Community as a concept is difficult to define but can be broadly encapsulated as having a secure and crime free environment, easy access to schools, shops, entertainment and employment, and supportive social networks.
To avoid social polarisation and the resultant imbalance in development and society, a community should, as far as possible, be mixed in tenure, income levels, family types and age groups. It should also, at a minimum, have continuity and a low turnover of residents, social balance, and a high quality of urban design. 
There are many levels at which this has to be accomplished.
 The Planning Level
- Mixed land use, which, in turn, generates the following:
- Reduced travel.
- Increased neighbourhood security.
- Enhanced sense of place and quality of life, especially for the elderly and non-mobile.
- Increased easy access to employment, entertainment, shops and schools. 
- Increased emphasis on public transport and diminished priority given to privatised form of transportation. This results in:
- Reduction of pollution levels, traffic congestion and lowered levels of energy consumption.
- Certain amount of daily active living — walking and cycling become a part of the daily routine of inhabitants, thus creating a physically healthier population.
- Neighbourhoods accessible by public transport become accessible to a diverse group of people from various age, social and financial backgrounds, hence creating cohesive, inclusive communities.
- Higher residential density. This would facilitate the following:
- Reduced land intake within optimum parameters of sustainability and resource utilisation. Should not be replaced by ‘town cramming’  and, hence, needs good urban design guidelines ensuring adequate public and open spaces. This should be especially studied and assimilated in developing countries’ scenario, where the flip side is often intense urban congestion, superficially inflated real estate values, and a pushing out of services (both human and resource material) and facilities to the outskirts, creating an unsustainable city module with a large ecological footprint. In such cases, adequate attention has to be given to onsite service allocation, housing for the economically-weaker section and other service sectors and mixed use like schools and playgrounds.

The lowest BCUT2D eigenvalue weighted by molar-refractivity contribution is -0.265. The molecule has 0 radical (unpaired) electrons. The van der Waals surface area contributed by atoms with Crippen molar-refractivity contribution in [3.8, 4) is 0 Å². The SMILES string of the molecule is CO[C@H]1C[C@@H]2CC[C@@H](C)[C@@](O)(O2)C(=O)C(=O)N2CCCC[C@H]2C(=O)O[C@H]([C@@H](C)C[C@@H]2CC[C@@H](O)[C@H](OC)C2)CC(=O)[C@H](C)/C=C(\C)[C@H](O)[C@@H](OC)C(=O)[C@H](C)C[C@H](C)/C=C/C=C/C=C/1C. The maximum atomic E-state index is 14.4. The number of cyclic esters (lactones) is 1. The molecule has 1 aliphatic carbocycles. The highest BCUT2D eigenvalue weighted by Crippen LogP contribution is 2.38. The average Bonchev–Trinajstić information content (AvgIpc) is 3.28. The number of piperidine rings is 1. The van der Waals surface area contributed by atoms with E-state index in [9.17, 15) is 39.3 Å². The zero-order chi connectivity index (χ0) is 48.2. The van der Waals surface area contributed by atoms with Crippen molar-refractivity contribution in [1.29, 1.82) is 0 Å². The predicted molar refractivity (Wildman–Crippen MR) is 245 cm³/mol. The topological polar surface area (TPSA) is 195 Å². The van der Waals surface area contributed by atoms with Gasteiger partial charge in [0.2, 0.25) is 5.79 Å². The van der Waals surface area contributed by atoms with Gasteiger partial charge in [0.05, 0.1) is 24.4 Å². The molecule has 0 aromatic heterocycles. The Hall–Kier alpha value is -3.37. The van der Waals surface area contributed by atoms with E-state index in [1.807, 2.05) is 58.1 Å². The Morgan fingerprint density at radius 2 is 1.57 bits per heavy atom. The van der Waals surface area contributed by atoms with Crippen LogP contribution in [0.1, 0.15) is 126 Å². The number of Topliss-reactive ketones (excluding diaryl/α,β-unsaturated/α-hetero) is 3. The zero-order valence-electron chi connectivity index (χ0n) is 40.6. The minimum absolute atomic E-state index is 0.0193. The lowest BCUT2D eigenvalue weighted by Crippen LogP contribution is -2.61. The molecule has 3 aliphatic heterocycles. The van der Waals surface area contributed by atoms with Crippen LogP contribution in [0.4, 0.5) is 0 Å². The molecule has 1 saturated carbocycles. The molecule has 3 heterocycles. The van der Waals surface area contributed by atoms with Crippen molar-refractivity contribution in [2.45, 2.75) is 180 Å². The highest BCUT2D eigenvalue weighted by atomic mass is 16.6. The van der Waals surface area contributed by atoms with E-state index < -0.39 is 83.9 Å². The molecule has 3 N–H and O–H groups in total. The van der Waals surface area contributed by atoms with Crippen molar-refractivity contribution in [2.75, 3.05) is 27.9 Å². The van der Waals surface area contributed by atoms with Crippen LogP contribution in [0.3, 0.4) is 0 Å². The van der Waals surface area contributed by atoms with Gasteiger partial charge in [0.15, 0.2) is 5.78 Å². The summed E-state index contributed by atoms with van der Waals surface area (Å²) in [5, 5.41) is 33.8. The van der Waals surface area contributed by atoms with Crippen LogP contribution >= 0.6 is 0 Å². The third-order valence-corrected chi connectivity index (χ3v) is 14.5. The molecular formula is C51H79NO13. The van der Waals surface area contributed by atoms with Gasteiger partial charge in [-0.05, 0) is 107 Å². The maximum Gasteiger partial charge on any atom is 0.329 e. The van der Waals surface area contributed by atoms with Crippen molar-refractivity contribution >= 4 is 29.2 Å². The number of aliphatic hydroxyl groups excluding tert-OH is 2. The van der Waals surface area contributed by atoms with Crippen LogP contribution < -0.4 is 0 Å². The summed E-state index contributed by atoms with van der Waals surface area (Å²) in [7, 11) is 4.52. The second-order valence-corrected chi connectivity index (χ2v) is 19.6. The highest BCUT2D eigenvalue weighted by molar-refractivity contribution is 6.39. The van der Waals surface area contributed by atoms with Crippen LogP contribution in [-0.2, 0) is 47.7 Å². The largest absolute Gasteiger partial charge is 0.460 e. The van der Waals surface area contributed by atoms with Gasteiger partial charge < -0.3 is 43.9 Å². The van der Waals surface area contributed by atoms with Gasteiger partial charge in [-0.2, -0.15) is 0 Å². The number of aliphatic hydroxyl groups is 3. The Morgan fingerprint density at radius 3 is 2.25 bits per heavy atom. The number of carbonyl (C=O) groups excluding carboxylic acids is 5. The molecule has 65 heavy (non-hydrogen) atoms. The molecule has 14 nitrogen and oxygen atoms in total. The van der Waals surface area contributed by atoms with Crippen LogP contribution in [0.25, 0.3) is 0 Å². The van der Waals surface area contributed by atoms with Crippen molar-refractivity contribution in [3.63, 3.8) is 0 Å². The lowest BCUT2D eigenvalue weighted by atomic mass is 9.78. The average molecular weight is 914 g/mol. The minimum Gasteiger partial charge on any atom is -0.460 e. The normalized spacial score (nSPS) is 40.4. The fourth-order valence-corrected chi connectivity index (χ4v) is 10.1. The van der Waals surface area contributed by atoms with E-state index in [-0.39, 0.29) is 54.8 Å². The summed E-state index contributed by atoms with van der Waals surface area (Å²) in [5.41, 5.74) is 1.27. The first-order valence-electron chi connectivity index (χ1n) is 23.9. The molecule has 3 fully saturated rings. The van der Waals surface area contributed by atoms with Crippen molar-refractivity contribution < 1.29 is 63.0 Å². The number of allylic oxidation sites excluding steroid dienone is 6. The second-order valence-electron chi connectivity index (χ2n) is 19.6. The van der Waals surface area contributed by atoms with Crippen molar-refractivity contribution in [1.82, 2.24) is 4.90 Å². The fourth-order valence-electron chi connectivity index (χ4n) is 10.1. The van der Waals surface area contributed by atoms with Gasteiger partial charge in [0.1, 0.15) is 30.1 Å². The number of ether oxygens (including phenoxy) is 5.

- Restrict urban sprawl; reduce necessity for private vehicles and make public transport more viable.
- Reduces space required for roads and parking, and releases vital spaces for public use and amenities such as parks, playgrounds, shops and schools, which are all key components to a healthy neighbourhood.
 The Design Level
- Quality space: This is created by well-proportioned buildings and well-maintained public spaces. It is noted that the present trend of urban development generating, mind-numbing, similar-looking concrete jungles are often failures in creating interesting public environment that the public like to indulge in and experience, versus the older traditional settlements with their varied sense of proportions, forms and visual and spatial effects. 
- A network of streets and spaces: Such a network allows different degrees of permeability, giving choices of routes interspersed with public spaces that act as breathers and various levels of interactive zones. Public spaces and streets clearly under supervision from occupants of buildings surrounding the spaces also perforce become safer and crime free. 
- A rich mix of uses: Ensuring mixed use both in terms of functionality and tenure. Helps foster day-long activity and greater security, and a more balanced community.
- A critical mass of activities: There should be a density of uses to create sufficient activity and people to animate streets and public spaces, and to sustain shops and other public facilities. 
- Minimal environmental harm: This includes good public transport, waste recycling, sustainable solutions for power, designs that reduce the need for artificial environment control, water harvesting and recycling, and use of locally contextual materials and building technology. 
- Adaptability: As a community’s living requirements change with time and progressing age, the community needs to be designed in all true directives of inclusiveness and adaptability to be equally user-friendly to people from all walks of life. This is the key to ensure low population turnover and, thus, healthy and secure neighbourhoods.
 References and Useful Websites
- Sustainable Housing Design Guide for Scotland
- Principles of Urban Design
- Active Living by Design
- Walkable Communities, Inc
- Street Design Guidelines for Healthy Neighbourhoods